The seven men found guilty of killing the Honduran indigenous environmentalist Berta Cáceres have been sentenced to 30 to 54 years.
Cáceres, a winner of the Goldman prize for environmental defenders, was shot dead late at night on 2 March 2016 – two days before her 45th birthday – after a long battle to stop construction of an internationally financed hydroelectric dam on the Gualcarque River.
In November 2018, the court ruled the murder was ordered by executives of the Agua Zarca dam company, Desa, because of delays and financial losses linked to protests led by Cáceres.
Berta Cáceres case: a warning for those who would kill activists
On Monday, more than a year after the guilty verdict, the four paid hitmen – Elvin Rapalo, Edilson Duarte Meza, Óscar Torres, and Henry Javier Hernández – were each given 34 years for the murder. They were also sentenced to 16 years and four months for the attempted murder of Gustavo Castro, a Mexican environmentalist who was shot in the same attack but survived by playing dead.
Sergio Ramón Rodríguez, the communities and environment manager for Desa, and Douglas Geovanny Bustillo, a former Desa security chief and ex-US trained army lieutenant, were given 30 years and six months for their participation in the murder.
Mariano Díaz Chávez, a US-trained special forces major who served with Bustillo, was found guilty by omission and given 30 years. In last year’s five-week trial, wiretap conversations suggested that Díaz participated in reconnaissance missions with Bustillo, and in February 2015 provided logistical support and a gun for a plot to kill Cáceres. That attempt was aborted at the last minute because she was at home with her daughters.
At the time, Díaz – an army major on active service and in line for promotion to lieutenant colonel – was under investigation for drug trafficking and kidnapping.
Monday’s sentences were welcomed by Cáceres’s family and supporters as an important step, but outside court they reiterated demands that justice be delivered against the masterminds and financiers of the plot.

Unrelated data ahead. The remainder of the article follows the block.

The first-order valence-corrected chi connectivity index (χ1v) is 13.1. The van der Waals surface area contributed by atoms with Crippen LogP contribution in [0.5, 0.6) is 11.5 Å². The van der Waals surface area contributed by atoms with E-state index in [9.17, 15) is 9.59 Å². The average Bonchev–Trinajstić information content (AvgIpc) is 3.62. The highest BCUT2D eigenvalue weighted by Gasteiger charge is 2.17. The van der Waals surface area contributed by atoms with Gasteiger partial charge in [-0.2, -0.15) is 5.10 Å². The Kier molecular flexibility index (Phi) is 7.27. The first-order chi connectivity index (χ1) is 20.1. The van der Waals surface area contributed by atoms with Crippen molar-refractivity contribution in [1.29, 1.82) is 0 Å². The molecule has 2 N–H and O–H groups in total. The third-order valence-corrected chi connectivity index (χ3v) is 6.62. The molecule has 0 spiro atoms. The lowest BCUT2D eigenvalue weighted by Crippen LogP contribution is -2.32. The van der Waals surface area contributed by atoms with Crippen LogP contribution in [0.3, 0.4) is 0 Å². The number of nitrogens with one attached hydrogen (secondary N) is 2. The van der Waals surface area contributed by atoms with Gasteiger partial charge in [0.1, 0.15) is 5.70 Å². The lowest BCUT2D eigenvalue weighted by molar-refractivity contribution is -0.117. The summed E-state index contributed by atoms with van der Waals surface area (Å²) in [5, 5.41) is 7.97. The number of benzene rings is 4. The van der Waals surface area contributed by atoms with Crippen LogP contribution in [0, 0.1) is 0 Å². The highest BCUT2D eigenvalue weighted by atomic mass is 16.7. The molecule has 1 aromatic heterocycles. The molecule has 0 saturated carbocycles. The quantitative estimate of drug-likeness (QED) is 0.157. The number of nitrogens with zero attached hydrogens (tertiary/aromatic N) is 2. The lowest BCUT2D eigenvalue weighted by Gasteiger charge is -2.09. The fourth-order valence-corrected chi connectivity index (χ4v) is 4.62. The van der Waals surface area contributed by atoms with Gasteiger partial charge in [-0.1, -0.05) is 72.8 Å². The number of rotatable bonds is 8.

“From the outset, the path to justice has been painful, as our rights as victims have not been respected. These sentences are a start in breaking the impunity, but we’re going to make every effort to ensure that all those responsible – the company executives and state officials identified in the trial – are prosecuted,” said Bertita Zúñiga, Cáceres’ second-eldest daughter.
In an October 2018 photo, men accused in the murder of Berta Cáceres sit in the courtroom in Tegucigalpa, Honduras. Photograph: Fernando Antonio/AP
Cáceres, the coordinator of the Civic Council of Popular and Indigenous Organizations of Honduras (Copinh), was best known for defending indigenous territory and natural resources, but she was also a respected political analyst, women’s rights defender and anti-capitalist campaigner.
David Roberto Castillo, a US-trained former military intelligence officer and Desa’s president, has been indicted as an “intellectual author” of her murder. Castillo was arrested on the second anniversary of the murder and is alleged to have coordinated with, and provided funds to, the killers.
This year, Cáceres’ children applied to a US federal court to subpoena bank records linked to a $1.4m luxury house in Texas purchased by Castillo eight months after the killing, arguing the documents could help identify yet unknown individuals involved in the crime.
Berta Cáceres: conviction of killers brings some justice, but questions remain
Castillo has also been indicted on multiple corruption charges linked to the Agua Zarca dam concession, which was awarded without proper consultation or environmental assessment. He denies any wrongdoing and insists that he and Cáceres were friends. Construction of the 21-megawatt dam stopped after the murder, but the licence has not been revoked.
The Agua Zarca dam was among scores of environmentally destructive mega-projects sanctioned after the 2009 coup, which ushered in a pro-business government that unleashed a wave of repression against communities who opposed the plans.
Cáceres’s murder triggered widespread condemnation but failed to stop the bloodshed: at least 24 environmental and land defenders have been murdered since March 2015, and Honduras remains one of the most dangerous countries in the world outside an official warzone. Meanwhile, the National party remains in power despite mounting allegations of election fraud, illegal campaign financing and links to drug trafficking.